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Hi,Fuel planning is often a difficult subject for a lot of people with these more complicated FS aircraft. Using your step climb profiles etc and the data available within the manuals it is possible to quite accurately work out your fuel burn. But I don't see any mention of wind in your post. Having a large headwind on route will effectively increase the distance you have to fly.. At the gate, and with no wind data, the FMC will be unable to accurately predict your fuel burn on route. The FMC constantly updates its predictions, and as a consequence of a headwind the fuel at arrival will decrease as the flight progresses...What I would do in your position is find out what the average wind component is expected to be for your flight, and work out what extra distance that means for your plan.. Flight Plan Distance + Headwind Distance Added = Total DistanceWinds can get quite significant at altitude, in fact it means a flight time difference in some cases of well over an hour.. Trade winds mean it's quicker in some cases to fly one way than it is the other.. These factors all make a difference to the fuel required, and of course the fuel you're carrying makes a difference to your cruise altitudes too.. It's all very interconnected.Using that modified distance work out the fuel burn and fill the aircraft as appropriate. There is the option to enter wind data into the FMC, this will help with the calcs.Not sure if that's given you anymore information than you already had.CheersCraig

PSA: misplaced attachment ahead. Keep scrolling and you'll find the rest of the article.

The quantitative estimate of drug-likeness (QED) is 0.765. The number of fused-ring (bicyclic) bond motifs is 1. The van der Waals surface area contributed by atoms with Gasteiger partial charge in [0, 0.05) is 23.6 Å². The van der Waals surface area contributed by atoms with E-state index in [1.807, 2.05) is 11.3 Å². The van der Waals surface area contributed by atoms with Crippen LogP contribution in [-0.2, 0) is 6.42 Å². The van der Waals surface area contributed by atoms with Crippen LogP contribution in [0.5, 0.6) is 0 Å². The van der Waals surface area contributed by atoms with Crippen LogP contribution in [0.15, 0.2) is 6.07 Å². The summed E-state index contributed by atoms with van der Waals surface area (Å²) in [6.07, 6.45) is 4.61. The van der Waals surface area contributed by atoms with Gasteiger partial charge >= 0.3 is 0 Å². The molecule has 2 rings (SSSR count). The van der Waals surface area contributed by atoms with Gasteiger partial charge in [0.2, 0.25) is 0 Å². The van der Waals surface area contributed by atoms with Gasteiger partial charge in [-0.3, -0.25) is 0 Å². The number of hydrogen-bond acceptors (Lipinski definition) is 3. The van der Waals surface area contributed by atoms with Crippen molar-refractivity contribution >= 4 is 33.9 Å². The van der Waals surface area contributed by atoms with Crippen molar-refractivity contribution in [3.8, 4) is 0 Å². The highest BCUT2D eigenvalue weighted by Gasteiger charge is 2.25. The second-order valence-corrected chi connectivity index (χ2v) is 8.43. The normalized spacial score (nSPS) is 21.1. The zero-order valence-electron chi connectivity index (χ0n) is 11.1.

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>What I would do in your position is find out what the average>wind component is expected to be for your flight, and work out>what extra distance that means for your plan.. >>Flight Plan Distance + Headwind Distance Added = Total>DistanceSorry to sound stupid but how do I find out the Average Wind Component ?>There is the option to enter>wind data into the FMC, this will help with the calcs.Do I enter the Winds on the ACT DES FORECAST page ?Thanks Alot. :D